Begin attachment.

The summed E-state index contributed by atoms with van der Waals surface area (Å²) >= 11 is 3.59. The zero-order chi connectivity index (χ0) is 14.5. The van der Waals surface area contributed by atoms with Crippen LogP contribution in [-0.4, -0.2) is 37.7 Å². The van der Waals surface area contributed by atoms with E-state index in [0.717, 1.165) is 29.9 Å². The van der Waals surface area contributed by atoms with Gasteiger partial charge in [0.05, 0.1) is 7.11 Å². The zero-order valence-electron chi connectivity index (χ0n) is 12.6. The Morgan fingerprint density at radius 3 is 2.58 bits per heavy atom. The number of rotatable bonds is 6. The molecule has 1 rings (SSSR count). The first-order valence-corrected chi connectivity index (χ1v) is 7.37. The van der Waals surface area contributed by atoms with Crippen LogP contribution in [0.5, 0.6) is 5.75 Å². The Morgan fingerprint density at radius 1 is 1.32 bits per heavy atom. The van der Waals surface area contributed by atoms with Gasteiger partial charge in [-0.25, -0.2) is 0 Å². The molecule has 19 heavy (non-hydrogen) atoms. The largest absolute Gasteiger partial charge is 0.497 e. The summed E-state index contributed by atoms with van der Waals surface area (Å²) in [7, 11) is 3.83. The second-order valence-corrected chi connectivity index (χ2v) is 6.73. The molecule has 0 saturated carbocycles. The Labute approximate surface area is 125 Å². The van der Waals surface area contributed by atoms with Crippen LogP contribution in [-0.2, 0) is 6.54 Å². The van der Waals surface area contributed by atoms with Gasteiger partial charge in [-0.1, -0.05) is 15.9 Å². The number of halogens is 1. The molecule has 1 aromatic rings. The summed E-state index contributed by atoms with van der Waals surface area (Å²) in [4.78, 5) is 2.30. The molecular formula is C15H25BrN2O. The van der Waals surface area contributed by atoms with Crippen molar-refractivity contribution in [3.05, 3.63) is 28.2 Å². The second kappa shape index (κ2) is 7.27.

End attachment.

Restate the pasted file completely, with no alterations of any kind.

The summed E-state index contributed by atoms with van der Waals surface area (Å²) >= 11 is 3.59. The zero-order chi connectivity index (χ0) is 14.5. The van der Waals surface area contributed by atoms with Crippen LogP contribution in [-0.4, -0.2) is 37.7 Å². The van der Waals surface area contributed by atoms with E-state index in [0.717, 1.165) is 29.9 Å². The van der Waals surface area contributed by atoms with Gasteiger partial charge in [0.05, 0.1) is 7.11 Å². The zero-order valence-electron chi connectivity index (χ0n) is 12.6. The Morgan fingerprint density at radius 3 is 2.58 bits per heavy atom. The number of rotatable bonds is 6. The molecule has 1 rings (SSSR count). The first-order valence-corrected chi connectivity index (χ1v) is 7.37. The van der Waals surface area contributed by atoms with Crippen LogP contribution in [0.5, 0.6) is 5.75 Å². The Morgan fingerprint density at radius 1 is 1.32 bits per heavy atom. The van der Waals surface area contributed by atoms with Gasteiger partial charge in [-0.25, -0.2) is 0 Å². The molecule has 19 heavy (non-hydrogen) atoms. The largest absolute Gasteiger partial charge is 0.497 e. The summed E-state index contributed by atoms with van der Waals surface area (Å²) in [7, 11) is 3.83. The second-order valence-corrected chi connectivity index (χ2v) is 6.73. The molecule has 0 saturated carbocycles. The Labute approximate surface area is 125 Å². The van der Waals surface area contributed by atoms with Crippen LogP contribution in [-0.2, 0) is 6.54 Å². The van der Waals surface area contributed by atoms with Gasteiger partial charge in [-0.1, -0.05) is 15.9 Å². The number of halogens is 1. The molecule has 1 aromatic rings. The summed E-state index contributed by atoms with van der Waals surface area (Å²) in [4.78, 5) is 2.30. The molecular formula is C15H25BrN2O. The van der Waals surface area contributed by atoms with Crippen molar-refractivity contribution in [3.05, 3.63) is 28.2 Å². The second kappa shape index (κ2) is 7.27.